The Show-Me State’s attempt to block federal enforcement of gun laws was handed a decisive loss in court on Tuesday.
U.S. District Judge Brian C. Wimes, an Obama appointee, ruled that Missouri’s “Second Amendment Preservation Act” (SAPA) is unconstitutional. The law sought to prevent state officials from cooperating with federal officials to enforce certain federal gun laws. The judge decided the constitution’s supremacy clause preempts Missouri’s law.
“SAPA’s practical effects are counterintuitive to its stated purpose,” Judge Wimes wrote in his opinion. “While purporting to protect citizens, SAPA exposes citizens to greater harm by interfering with the Federal Government’s ability to enforce lawfully enacted firearms regulations designed by Congress for the purpose of protecting citizens within the limits of the Constitution.”
The ruling sketches out a potential limit for state and local “Second Amendment sanctuary” policies. Gun-rights advocates fed up with the threat of gun laws from higher levels of government have increasingly turned to passing laws restricting local officials from enforcing disfavored gun-control laws, though most have focused on potential future sales bans or confiscation efforts specifically. Tuesday’s ruling and a similar Oregon appeals court ruling last month show judges are starting to push back on some sanctuary policies.
Missouri’s law, which featured stiff penalties for law enforcement officials who fail to comply, was one of the most expansive examples of a sanctuary-style law when it was signed by Governor Mike Parson (R.) in 2021. The law stipulated that “all federal acts, laws, executive orders, administrative orders, court orders, rules, and regulations, whether past, present, or future, that infringe on the people’s right to keep and bear arms as guaranteed by the Second Amendment…must be invalid in this state.”
It offered a broad definition of potential infringements including any gun tax not applied to all goods or services if it could reasonably create a “chilling effect” on gun purchases, any gun registration, and any sales ban or confiscation effort that affects “law-abiding citizens”–which the act defined as anyone not prohibited from owning guns under Missouri law.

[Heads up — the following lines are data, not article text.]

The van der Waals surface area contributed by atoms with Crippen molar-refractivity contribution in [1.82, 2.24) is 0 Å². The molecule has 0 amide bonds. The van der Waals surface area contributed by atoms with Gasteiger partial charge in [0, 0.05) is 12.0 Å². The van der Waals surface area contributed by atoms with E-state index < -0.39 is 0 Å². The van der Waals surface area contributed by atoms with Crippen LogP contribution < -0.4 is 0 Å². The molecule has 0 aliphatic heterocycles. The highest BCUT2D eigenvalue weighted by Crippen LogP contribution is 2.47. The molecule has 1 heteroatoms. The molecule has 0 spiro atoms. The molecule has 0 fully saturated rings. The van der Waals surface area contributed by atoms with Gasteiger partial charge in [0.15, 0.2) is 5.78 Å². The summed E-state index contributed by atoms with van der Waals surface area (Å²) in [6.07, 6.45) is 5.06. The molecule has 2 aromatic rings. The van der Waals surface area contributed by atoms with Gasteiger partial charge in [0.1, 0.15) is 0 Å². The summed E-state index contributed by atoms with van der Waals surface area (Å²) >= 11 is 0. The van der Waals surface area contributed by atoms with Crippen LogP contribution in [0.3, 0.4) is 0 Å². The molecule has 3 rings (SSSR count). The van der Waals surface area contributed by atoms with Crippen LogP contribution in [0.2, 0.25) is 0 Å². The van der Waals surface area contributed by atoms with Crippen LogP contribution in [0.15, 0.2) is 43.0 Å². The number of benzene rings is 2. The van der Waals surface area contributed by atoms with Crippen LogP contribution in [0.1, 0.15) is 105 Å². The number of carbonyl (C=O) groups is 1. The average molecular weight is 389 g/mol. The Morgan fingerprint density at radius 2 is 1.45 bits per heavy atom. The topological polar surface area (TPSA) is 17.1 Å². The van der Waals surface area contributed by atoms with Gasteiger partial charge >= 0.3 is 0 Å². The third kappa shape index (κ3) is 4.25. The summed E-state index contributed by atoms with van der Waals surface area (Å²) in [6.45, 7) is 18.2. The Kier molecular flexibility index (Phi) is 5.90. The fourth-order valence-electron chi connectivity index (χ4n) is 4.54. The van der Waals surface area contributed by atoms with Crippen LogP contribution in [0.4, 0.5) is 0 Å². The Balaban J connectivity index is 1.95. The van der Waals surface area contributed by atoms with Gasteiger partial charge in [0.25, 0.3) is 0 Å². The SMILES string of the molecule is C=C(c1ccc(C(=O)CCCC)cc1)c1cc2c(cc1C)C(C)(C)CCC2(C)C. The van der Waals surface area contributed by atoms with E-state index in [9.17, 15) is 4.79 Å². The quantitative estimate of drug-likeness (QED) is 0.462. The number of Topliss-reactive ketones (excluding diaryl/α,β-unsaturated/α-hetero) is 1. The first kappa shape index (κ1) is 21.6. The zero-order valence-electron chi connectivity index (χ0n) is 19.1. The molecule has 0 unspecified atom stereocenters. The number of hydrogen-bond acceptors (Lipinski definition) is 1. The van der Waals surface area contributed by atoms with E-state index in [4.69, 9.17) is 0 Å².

That definition seemed to encompass parts of several federal gun laws already on the books, such as the National Firearms Act and Gun Control Act. Additionally, SAPA created a $50,000 civil penalty for any state or local official who tried to enforce or assist in enforcing any law declared “invalid” by the state. It also allowed the penalty to be enforced through suits brought by private individuals.
SAPA’s passage drew immediate fire from the Biden Administration’s Department of Justice (DOJ), which helped support a lawsuit that attempted to block the law before it went into effect. When that effort failed, the DOJ filed its own federal lawsuit in February last year. U.S. Attorney General Merrick Garland argued that the law interfered with the ability of law enforcement to prevent violent crime. He claimed SAPA had resulted in police officers pulling back from enforcing gun crimes out of fear of a lawsuit.
The law also drew criticism from local law enforcement associations who objected to the civil penalties.
Judge Wimes agreed with Garland and the local law enforcement officials.
“[SAPA] provides that all federal laws and acts that infringe on the people’s right to keep and bear arms under the Second Amendment are invalid in Missouri, are not recognized by Missouri, and are rejected by Missouri,” he wrote. “At best, this statute causes confusion among state law enforcement officials who are deputized for federal task force operations, and at worst, is unconstitutional on its face. While Missouri cannot be compelled to assist in the enforcement of federal regulations within the state, it may not regulate federal law enforcement or otherwise interfere with its operations.”
Missouri Attorney General Andrew Bailey (R.) criticized the District Court’s decision.
“The Second Amendment is what makes the rest of the amendments possible,” Bailey told The Reload. “If the state legislature wants to expand upon the foundational rights codified in the Second Amendment, they have the authority to do that. But SAPA is also about the Tenth Amendment. It’s about federalism and individual liberty.”
He said the state would appeal the decision and expects a different outcome in the higher court.
“As Attorney General, I will protect the Constitution, which includes defending Missourians’ fundamental right to bear arms,” he said. “We are prepared to defend this statute to the highest court, and we anticipate a better result at the Eighth Circuit.”
Gun-control advocates, who have long opposed “Second Amendment Sanctuary” laws, celebrated Tuesday’s decision. Everytown for Gun Safety said it hopes the decision will send a message to other states considering similar legislation.
“The court has spoken, and the verdict was clear: State lawmakers have no business undermining federal measures to keep Americans safe from gun violence,” John Feinblatt, Everytown’s president, said in a statement. “Weakening federal gun laws is good for criminals, terrible for law enforcement, and a gross violation of the Constitution, so any states planning to follow Missouri’s lead should study this decision closely.”
The Department of Justice did not respond to a request for comment on this latest ruling.